December 27, 2014

DUI Criminal Defense and Jury Trials- Clients and Defenses

Share it Please

In the last post I discussed the difficulty in DUI jury trials and why I enjoy DUI and criminal defense. In this blog entry, I will discuss clients and defenses. The two go hand in hand for a number of different reasons that will be explained. The last blog post in this series will examine the "cost-benefit" analysis which involves what is given up in the decision to go trial.

First, the mentality of the client is very important. Some clients go into an initial client meeting and the first thing they say is they want to plead guilty- they want to accept responsibility and all this over. On the other side of the spectrum, clients want a jury trial. For the first type, the advice is to wait- that the People's case must be examined prior to pleading guilty. Further, this is exactly the type of person that is least likely to be a risk to society- they recognize that their behavior must change- and can change their behavior on their own regardless of punishment. Personal responsibility is separate than the People's duty to prove their case beyond a reasonable doubt.

The client may also have to testify. This involves public speaking, which can terrify a person. I have taken the testimony of many civilians in criminal and civil proceedings, and can usually help a client work through their fears to give good testimony. It is also important to answer the question, and not go off on tangents. I've won jury trials where a witness spoke too much, and proved their own defense to be a sham. The witness must be credible, efficient, and confident. Or, again, they may be giving the prosecution a guilty verdict.

Second, is the defenses involved. There are a number of defenses I list in my mailings. However, for many defenses, the facts must fit the defense. Attempting to shoe-horn facts into a defense will not pass the common sense test- and common sense is the cornerstone of jury trials. For instance, a rising defense with a .15% BAC, necessity defenses where other options are obvious, driving defense in the middle of a lighted, populated area with witnesses, GERD defense with no medical history, etc.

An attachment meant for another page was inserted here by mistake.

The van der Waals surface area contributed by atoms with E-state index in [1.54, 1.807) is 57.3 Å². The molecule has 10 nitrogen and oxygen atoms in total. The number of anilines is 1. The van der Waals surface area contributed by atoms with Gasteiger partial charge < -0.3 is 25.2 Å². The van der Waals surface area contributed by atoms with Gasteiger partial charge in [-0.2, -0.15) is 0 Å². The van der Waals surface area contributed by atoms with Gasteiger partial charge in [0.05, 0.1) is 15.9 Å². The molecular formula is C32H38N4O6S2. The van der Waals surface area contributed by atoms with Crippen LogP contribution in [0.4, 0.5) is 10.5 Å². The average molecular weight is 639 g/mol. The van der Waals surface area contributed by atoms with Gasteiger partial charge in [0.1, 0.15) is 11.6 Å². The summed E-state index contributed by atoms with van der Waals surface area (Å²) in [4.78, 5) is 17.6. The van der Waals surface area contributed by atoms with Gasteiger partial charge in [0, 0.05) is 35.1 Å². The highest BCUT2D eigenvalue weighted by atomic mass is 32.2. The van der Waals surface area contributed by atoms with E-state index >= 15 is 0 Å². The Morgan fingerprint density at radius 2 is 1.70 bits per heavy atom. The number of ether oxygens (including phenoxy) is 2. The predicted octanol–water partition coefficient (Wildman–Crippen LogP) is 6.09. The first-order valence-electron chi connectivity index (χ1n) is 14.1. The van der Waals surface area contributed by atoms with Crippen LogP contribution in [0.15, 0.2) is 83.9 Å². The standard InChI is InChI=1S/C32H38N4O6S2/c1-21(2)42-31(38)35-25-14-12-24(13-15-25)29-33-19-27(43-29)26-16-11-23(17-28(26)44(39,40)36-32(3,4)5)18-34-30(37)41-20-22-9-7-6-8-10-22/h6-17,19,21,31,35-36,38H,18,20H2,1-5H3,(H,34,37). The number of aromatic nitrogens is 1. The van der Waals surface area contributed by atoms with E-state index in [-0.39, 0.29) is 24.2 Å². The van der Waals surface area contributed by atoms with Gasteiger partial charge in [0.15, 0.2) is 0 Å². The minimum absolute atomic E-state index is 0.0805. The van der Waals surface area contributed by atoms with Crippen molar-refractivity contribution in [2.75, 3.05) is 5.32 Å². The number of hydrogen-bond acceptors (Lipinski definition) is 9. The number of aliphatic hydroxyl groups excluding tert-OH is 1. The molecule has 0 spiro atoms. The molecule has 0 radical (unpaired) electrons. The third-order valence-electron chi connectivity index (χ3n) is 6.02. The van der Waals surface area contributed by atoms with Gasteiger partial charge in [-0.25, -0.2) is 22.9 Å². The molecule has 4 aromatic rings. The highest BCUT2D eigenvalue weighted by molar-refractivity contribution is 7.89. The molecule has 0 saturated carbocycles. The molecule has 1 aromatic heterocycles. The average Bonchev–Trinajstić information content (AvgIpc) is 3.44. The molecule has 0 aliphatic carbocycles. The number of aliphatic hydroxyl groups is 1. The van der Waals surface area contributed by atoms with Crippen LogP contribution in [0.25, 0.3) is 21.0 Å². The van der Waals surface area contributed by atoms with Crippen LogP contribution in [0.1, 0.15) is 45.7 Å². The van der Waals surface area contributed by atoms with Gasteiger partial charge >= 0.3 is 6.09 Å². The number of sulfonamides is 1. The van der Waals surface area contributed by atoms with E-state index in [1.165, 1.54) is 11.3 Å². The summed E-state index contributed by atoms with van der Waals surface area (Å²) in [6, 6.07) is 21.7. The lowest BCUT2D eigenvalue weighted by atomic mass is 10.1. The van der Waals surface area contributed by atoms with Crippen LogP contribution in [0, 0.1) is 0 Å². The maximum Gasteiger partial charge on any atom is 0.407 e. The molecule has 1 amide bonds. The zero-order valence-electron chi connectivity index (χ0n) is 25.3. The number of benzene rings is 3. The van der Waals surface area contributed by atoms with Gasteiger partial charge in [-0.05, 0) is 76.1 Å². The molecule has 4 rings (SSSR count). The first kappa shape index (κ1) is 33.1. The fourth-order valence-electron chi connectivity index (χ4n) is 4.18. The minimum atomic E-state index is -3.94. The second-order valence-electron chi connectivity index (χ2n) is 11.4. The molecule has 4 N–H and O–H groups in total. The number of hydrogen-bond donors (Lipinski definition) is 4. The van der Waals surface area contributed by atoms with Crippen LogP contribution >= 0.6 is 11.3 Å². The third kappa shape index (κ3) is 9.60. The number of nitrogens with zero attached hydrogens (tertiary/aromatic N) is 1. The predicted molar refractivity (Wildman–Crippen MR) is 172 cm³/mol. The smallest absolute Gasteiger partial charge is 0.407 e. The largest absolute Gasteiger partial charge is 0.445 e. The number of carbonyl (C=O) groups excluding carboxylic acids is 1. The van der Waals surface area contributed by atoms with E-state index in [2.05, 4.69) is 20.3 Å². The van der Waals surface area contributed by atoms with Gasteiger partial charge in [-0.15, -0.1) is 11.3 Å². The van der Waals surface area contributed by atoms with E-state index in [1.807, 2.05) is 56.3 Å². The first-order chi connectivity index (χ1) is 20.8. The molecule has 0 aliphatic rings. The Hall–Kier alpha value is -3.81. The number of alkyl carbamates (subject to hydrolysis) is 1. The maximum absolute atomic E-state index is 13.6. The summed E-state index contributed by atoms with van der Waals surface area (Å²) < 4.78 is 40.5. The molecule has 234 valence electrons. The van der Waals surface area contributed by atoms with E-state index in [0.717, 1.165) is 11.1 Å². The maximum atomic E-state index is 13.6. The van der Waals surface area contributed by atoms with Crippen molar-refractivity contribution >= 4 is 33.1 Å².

Criminal defense attorneys sometimes lose sight of common sense and work themselves up into a righteous ignorance. A defense may exist that would score extra points in law school, but does not work in the real world. And jurors live in the real world. The defense must fit facts, albeit with room to squeeze some, but otherwise the client is headed straight towards a guilty verdict.

Finally, the client must be present for the jury trial. For misdemeanors, through Penal Code 977, defendants do not need to be present. But if the client/defendant is not taking the time to be present for their jury trial, the message to the jury is that it isn't worth their time either. The defense theory itself is compromised. The presence of a defendant humanizes the experience, and grounds the full weight of "beyond a reasonable doubt" which our land demands of criminal prosecution. If not present, the prejudicial effect of DUIs is magnified, and it is quite easy for the jury to convict.


Developed in partnership with SanFran Coders.


The acronyms DUI, DWI, OMVI and OVI all refer to the same thing: operating a vehicle under the influence of alcohol or drugs. The most commonly used terms are DUI, an acronym for Driving Under the Influence, and DWI, an acronym for Driving While Impaired.
© Copyright 2010 - 2015 MY OVI | Developed by San Fran Coders